Tuesday , December 10 2019
Home / canada / Japanese amateur astronomers find the smallest object of the Kuiper Belt still with commercial scopes

Japanese amateur astronomers find the smallest object of the Kuiper Belt still with commercial scopes



Nondescript planetary formation piece less than a mile wide

kuiper_belt_object

Artist size print of a kilometer. Image Credit: Ko Arimatsu

A brave group of low-budget amateur astronomers took a major hit by identifying the smallest object in the Kuiper Belt that surrounds our outer solar system.

The OASES team placed a pair of small 28 cm telescopes on the roof of a school on Miyako Island, Japan. For more than 60 hours, they monitored 2,000 suns and observed the revealing dive of luminosity that arises when an object briefly obscures the Earth view.

As a result, according to an article in Nature Astronomy, they found the smallest object known in the Kuiper Belt, a piece of material just 1.3 km in diameter.

They found in an area beyond the orbit of Neptune, home to millions of bits of icy volatiles. It is the first entity belonging to a class of bodies with rays of one to ten kilometers, predicted more than 70 years ago.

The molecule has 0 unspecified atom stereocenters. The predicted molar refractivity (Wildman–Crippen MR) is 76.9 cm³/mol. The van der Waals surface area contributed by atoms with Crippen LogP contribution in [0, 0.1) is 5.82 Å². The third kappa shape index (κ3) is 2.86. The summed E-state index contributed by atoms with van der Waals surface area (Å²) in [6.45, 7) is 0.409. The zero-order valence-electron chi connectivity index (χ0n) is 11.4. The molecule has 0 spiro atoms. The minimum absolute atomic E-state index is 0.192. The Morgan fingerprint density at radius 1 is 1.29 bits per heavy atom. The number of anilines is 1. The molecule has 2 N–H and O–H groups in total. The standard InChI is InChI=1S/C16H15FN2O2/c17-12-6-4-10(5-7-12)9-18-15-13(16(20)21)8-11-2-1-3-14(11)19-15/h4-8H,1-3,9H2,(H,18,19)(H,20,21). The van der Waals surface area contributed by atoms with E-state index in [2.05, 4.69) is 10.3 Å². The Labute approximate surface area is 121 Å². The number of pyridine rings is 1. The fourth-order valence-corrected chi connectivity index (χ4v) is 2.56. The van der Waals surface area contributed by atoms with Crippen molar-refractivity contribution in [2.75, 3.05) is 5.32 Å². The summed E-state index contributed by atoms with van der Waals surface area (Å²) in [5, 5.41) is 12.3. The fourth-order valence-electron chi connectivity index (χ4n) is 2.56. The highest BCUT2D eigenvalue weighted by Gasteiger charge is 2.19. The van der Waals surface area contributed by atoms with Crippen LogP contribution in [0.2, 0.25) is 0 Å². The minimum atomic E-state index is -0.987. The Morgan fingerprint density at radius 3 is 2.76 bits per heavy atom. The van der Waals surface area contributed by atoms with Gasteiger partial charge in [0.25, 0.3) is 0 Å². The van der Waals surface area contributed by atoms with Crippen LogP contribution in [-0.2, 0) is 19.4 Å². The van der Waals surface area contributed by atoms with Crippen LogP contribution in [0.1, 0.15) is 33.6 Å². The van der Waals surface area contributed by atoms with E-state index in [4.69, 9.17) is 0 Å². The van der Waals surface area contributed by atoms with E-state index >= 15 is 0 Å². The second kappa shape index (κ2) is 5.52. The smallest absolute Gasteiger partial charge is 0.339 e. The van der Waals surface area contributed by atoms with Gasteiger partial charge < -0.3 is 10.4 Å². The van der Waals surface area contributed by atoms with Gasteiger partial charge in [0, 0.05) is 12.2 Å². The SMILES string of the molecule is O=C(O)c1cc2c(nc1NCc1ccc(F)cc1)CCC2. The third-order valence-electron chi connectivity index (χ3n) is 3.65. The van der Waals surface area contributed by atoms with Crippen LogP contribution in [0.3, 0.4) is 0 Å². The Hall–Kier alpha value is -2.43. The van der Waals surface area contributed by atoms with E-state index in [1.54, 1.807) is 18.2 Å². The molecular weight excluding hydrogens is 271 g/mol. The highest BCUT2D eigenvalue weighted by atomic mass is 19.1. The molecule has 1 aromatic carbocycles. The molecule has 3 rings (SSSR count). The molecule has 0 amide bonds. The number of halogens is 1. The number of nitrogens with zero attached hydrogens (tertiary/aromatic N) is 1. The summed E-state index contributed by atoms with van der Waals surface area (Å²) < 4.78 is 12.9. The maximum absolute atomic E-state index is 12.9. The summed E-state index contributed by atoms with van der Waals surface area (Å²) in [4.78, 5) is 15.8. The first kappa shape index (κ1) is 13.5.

"This is a real victory for small projects," said Ko Arimatsu, the study's lead author and researcher at Japan's National Astronomical Observatory.

New Horizons spacecraft approaching Pluto

The most incredible image of Ultima Thule comes to Earth, but grab a coffee while the rest is downloaded

CONSULT MORE INFORMATION

"We have not even had enough money to build a second summit to protect our second telescope, but we have been able to make a discovery that is impossible for major projects." "

The Solar System is full of debris from the protoplanetary garbage that has formed around our young Sun billions of years ago. Only a small proportion of these dusty particles were able to group together to form planets.

Pluto, the dwarf planet with a 1,887-kilometer radius, is the largest object ever found in the belt. Researchers at NASA are currently investigating Ultima Thule, another interesting 10-mile-diameter specimen, made up of two bodies captured in the colliding act.

This new finding suggests that the current theory of planetesimals as Ultima Thule and the new object are the building blocks of the planets is probably correct.

"Now that we know that our system works, we will investigate the Edgeworth-Kuiper Belt in more detail. We also have our vision in Oort Cloud not yet discovered beyond that, "said Arimatsu.


Source link